General consensus about the vintage seems to be that there is very little actual consensus. What has so far been agreed on is that Pomerol, where the early ripening Merlot allowed for harvest ahead of early October rain, has produced the highest quality and most consistent set of wines. Otherwise, the results of the vintage for each chateau seem to be a microcosm of the wider world in that, generally, “the haves” will have (good scores) and the “have nots” won’t. Terroir and human input are of utmost importance in a difficult vintage and those with the most resources find themselves in the best position facing this en primeur campaign.
This reality is summed up by Ch. Lafite technical director Charles Chevallier who reported that the chateau “had to manage every single block” as a result of the weather and that it took a reported 450 people to pick Châteaux Lafite and Duhart Milon in 9 days. “Such expense – for manpower and optical sorters – is what saved the vintage and explains why there is not a hint of green to be found in most wines.” This is echoed by another of the “haves,” Jean-Rene Matignan technical director at Pichon Baron, and put thus in his vintage report: “This will go down in Château lore as the vintage where we had to fight on all fronts.” The last important piece for these gentlemen and their colleagues, as they strive for success in the 2012 vintage, is pricing of the wines en primeur. “Appropriate pricing” will dictate the sales momentum and consumer interest that Bordeaux garners throughout the rest of the year.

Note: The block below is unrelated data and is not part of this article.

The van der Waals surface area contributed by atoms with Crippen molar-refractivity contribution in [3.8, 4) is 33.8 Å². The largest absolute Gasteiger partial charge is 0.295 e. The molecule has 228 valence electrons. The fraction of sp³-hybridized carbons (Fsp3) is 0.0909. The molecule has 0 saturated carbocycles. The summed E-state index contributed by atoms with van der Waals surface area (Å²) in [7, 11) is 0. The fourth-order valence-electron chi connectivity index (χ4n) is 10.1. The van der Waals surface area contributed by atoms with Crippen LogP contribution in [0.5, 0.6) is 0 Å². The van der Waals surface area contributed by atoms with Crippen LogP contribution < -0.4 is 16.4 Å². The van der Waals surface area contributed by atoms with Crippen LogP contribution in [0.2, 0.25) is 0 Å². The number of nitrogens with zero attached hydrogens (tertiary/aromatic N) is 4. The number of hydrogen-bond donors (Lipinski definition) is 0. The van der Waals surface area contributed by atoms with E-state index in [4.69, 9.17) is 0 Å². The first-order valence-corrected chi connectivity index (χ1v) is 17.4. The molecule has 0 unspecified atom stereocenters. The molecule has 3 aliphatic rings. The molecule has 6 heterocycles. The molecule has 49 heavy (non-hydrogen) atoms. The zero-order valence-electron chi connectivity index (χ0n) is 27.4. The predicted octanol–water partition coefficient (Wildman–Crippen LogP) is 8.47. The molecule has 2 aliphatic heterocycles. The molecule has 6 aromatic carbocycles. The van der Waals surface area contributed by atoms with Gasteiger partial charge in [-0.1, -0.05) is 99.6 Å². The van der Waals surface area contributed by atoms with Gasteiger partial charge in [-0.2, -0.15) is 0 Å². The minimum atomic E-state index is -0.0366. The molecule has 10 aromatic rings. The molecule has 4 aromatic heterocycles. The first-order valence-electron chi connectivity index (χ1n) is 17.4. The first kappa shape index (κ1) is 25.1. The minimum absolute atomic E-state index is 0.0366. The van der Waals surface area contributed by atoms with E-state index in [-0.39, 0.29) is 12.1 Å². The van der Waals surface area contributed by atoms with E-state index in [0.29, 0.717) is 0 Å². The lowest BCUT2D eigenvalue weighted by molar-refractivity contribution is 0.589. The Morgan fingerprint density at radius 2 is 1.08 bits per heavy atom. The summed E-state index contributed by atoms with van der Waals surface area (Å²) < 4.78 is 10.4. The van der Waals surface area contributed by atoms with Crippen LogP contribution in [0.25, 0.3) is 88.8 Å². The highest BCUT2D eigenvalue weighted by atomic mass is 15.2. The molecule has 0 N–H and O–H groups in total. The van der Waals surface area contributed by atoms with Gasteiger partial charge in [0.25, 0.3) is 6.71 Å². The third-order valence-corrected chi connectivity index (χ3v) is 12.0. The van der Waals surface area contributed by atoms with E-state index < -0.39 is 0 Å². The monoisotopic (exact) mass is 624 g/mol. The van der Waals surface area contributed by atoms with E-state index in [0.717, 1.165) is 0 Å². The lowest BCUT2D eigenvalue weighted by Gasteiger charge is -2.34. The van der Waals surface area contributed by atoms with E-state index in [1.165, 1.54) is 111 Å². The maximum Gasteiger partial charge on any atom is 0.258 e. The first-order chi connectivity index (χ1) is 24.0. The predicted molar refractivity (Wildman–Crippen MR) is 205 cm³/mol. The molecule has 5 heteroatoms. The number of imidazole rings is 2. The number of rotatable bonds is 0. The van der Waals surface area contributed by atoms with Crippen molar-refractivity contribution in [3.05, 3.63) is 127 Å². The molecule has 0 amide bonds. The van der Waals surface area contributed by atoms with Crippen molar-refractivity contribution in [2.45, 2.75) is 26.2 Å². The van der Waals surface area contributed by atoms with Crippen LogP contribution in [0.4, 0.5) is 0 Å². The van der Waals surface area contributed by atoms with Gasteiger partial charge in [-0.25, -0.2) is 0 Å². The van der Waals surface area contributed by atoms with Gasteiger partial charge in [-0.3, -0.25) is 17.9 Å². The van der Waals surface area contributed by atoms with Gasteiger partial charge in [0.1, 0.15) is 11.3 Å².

Two further interesting sound bites:
-Sweet wines struggles mightily, Châteaux d’Yquem, Rieussec and Suduiraut have confirmed that they will not release grand vins in 2012.
-Malescot St. Exupery technical director Jean Zuger has admitted to the use of reverse osmosis on some tanks to concentrate the must; his admission can be taken as a hint that this is not an isolated practice.
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